the Closest I'll ever get to a polar bear!
Anchorage Travel Blog› entry 15 of 18 › view all entries
Continuing with our day we stopped and toured the Alaskan Native Heritage Center in Anchorage. Upon entering, there was a theatre called the Gathering Place where a lady talked about the Polar bears and how they are coming more inland. (Geez, maybe there was one in Skagway!) hehe We could either take a guided tour or a self tour, we opted for the latter. We got to see all 5 of the village sites that circle Lake Tiulana, starting with the Eyak, Tlingit, Haida and Tsimshian. They are a southeast village site with a fire pit with a smoke hole in the middle of their home and 20-50 people could live in each house. The 2nd village was the south and southwest ALEUT and ALUTIIG Village site with the rafters covered with grass & sod and were single room.
Third was the Inupiaq and St. Lawrence Island Yupik who live in the north & northwest region and their homes had tunnel entrances that were underground. These usually hold 8-12 people. Bernie kept saying, "I'm sorry Kerry" when we entered and saw a Polar bear skin on display. At first I was a bit mad but I did get to touch the fur on it. I will probably never get to touch a Polar bear again (dead or alive), so that was probably the closest I'll ever get to one, besides in a zoo. I had Bernie take my picture petting it sadly.
The 4th settlement was Yup'ik and Cup'ik who are southwest where males live in a qasgiq or men's house with the woman making and bringing the food to them.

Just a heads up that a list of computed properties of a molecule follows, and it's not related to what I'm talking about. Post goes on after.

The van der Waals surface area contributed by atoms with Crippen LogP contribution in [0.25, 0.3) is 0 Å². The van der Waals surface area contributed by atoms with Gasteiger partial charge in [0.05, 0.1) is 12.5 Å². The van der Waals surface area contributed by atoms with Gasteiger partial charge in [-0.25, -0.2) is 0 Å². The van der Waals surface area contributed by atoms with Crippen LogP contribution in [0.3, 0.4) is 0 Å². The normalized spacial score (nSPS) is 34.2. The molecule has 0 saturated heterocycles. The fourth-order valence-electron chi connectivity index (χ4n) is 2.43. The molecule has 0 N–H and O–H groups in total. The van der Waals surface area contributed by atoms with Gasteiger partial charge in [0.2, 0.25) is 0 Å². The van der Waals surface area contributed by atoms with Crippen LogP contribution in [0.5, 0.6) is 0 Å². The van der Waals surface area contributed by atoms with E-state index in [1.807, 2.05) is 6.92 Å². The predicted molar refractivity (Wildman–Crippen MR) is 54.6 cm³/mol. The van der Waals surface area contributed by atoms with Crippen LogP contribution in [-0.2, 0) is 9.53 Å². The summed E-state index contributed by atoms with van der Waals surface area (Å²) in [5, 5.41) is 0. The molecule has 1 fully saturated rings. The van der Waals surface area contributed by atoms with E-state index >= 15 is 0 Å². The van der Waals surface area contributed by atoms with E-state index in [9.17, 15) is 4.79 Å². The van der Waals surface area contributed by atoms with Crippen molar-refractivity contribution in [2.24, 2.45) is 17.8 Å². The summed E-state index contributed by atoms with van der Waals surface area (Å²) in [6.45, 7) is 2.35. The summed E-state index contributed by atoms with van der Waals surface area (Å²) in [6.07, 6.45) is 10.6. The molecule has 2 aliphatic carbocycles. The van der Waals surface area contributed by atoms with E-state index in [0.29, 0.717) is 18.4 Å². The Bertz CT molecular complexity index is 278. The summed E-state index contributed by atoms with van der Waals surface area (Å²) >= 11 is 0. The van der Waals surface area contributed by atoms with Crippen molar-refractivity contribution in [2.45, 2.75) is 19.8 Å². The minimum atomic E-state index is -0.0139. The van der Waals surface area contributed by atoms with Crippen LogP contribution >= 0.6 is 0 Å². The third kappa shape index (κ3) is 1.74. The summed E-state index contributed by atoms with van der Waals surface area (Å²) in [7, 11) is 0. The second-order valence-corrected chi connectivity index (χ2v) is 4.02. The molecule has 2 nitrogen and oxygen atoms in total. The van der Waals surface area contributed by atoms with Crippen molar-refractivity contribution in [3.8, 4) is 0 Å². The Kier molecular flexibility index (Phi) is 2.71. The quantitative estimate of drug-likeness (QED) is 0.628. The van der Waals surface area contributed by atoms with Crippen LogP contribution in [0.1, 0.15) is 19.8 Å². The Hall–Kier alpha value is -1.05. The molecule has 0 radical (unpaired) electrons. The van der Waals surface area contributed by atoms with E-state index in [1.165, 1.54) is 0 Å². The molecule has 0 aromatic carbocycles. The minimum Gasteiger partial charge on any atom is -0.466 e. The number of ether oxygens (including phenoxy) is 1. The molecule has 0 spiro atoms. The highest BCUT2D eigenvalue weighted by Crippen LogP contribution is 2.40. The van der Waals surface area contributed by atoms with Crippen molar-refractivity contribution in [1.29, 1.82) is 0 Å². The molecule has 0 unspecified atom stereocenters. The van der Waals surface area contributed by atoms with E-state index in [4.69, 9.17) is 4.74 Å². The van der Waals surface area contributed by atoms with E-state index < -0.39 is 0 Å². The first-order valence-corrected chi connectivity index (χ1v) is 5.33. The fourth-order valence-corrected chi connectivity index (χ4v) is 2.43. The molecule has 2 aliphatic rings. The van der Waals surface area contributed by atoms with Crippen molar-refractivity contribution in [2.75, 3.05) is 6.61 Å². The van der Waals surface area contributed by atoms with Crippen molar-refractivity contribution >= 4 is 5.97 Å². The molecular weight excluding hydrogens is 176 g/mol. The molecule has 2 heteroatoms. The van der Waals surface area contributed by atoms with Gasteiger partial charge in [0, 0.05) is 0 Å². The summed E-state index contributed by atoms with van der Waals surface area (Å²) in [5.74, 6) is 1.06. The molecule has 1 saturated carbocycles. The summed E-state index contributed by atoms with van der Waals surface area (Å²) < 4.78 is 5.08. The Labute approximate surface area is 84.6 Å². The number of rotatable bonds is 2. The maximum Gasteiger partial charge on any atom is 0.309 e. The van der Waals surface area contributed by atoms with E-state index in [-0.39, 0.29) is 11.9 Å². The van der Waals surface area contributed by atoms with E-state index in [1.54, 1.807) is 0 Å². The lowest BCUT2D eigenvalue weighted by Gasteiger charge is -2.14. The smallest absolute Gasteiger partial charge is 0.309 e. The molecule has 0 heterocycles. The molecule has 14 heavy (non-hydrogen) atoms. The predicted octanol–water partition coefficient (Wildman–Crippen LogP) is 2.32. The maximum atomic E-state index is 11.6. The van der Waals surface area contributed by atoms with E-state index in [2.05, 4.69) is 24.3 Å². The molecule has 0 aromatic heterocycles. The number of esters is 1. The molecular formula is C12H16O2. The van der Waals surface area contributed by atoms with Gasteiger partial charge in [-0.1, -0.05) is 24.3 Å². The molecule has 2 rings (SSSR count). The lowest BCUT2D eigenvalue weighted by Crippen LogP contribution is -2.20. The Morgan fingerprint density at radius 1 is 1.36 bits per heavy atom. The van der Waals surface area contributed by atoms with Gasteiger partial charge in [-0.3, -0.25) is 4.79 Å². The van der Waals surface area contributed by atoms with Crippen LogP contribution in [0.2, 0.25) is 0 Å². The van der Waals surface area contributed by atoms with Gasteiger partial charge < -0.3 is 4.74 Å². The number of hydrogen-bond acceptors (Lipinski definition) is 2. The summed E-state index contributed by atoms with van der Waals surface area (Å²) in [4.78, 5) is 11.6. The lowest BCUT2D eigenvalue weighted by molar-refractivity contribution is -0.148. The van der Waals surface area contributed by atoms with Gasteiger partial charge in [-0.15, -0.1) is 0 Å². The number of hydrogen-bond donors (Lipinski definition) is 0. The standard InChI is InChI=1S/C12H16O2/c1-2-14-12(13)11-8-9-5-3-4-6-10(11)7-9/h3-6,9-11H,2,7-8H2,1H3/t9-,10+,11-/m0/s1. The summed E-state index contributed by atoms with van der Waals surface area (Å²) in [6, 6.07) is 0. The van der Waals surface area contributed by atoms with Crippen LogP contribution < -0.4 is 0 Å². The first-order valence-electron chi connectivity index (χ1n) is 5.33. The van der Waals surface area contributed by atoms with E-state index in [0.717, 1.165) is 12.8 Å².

The 5th village on display was the Athabascan who use different traditional house types. They were mostly on the interior of Alaska but also live in the lower 48 states. In the home, there was otter, seal and red fox fur on display. That completed the outside display so back inside we went. Inside the center is the Hall of Cultures that displays exhibits, and a theatre that shows movies all day about the cultures. And of course the infamous gift shop where I purchased yet More Scrapbooking items including an Alaskan kit, die-cuts and postcards. I didn't know much about the native Alaskans but seeing the Heritage Center increased my knowledge of them and their traditions.
We arrived in Anchorage around 3pm and our hotel was the Captain Cook Hotel and it was a beauty. There are 3 towers and we were on the 7th floor & had a great view of the Cook Inlet and also the silt. We walked around and ended up going to the 5th Avenue Mall so Bernie could mail her postcards & I needed to buy a $15 lithium digital camera battery. Then we found a gift shop called Polar Bear Gifts and I bought even more scrapbooking items: embellishments & postcards. We got our picture taken with the big fake bear outside. Anchorage seemed to be a clean, safe city (from the parts we walked). We then attempted to go to the Glacier Brew House upon recommendation from the bus driver & the young guy at Radio Shack.